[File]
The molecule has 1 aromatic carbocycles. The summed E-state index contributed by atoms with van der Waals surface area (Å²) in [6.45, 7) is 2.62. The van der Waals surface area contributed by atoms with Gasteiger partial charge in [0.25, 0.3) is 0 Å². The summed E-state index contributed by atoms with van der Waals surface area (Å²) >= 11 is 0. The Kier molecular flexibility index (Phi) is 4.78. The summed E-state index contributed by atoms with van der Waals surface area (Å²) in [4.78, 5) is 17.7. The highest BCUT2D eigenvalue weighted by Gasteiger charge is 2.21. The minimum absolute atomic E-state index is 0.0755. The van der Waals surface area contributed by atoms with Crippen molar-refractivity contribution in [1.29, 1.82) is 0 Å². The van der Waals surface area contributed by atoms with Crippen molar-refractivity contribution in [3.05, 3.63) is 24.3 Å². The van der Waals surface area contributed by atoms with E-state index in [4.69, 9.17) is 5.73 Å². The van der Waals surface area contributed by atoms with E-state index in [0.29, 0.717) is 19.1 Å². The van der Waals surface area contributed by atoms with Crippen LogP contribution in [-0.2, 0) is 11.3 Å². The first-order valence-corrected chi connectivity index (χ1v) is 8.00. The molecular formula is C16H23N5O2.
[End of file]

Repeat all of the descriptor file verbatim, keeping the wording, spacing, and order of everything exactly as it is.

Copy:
The molecule has 1 aromatic carbocycles. The summed E-state index contributed by atoms with van der Waals surface area (Å²) in [6.45, 7) is 2.62. The van der Waals surface area contributed by atoms with Gasteiger partial charge in [0.25, 0.3) is 0 Å². The summed E-state index contributed by atoms with van der Waals surface area (Å²) >= 11 is 0. The Kier molecular flexibility index (Phi) is 4.78. The summed E-state index contributed by atoms with van der Waals surface area (Å²) in [4.78, 5) is 17.7. The highest BCUT2D eigenvalue weighted by Gasteiger charge is 2.21. The minimum absolute atomic E-state index is 0.0755. The van der Waals surface area contributed by atoms with Crippen molar-refractivity contribution in [1.29, 1.82) is 0 Å². The van der Waals surface area contributed by atoms with Crippen molar-refractivity contribution in [3.05, 3.63) is 24.3 Å². The van der Waals surface area contributed by atoms with E-state index in [4.69, 9.17) is 5.73 Å². The van der Waals surface area contributed by atoms with E-state index in [0.29, 0.717) is 19.1 Å². The van der Waals surface area contributed by atoms with Crippen LogP contribution in [-0.2, 0) is 11.3 Å². The first-order valence-corrected chi connectivity index (χ1v) is 8.00. The molecular formula is C16H23N5O2.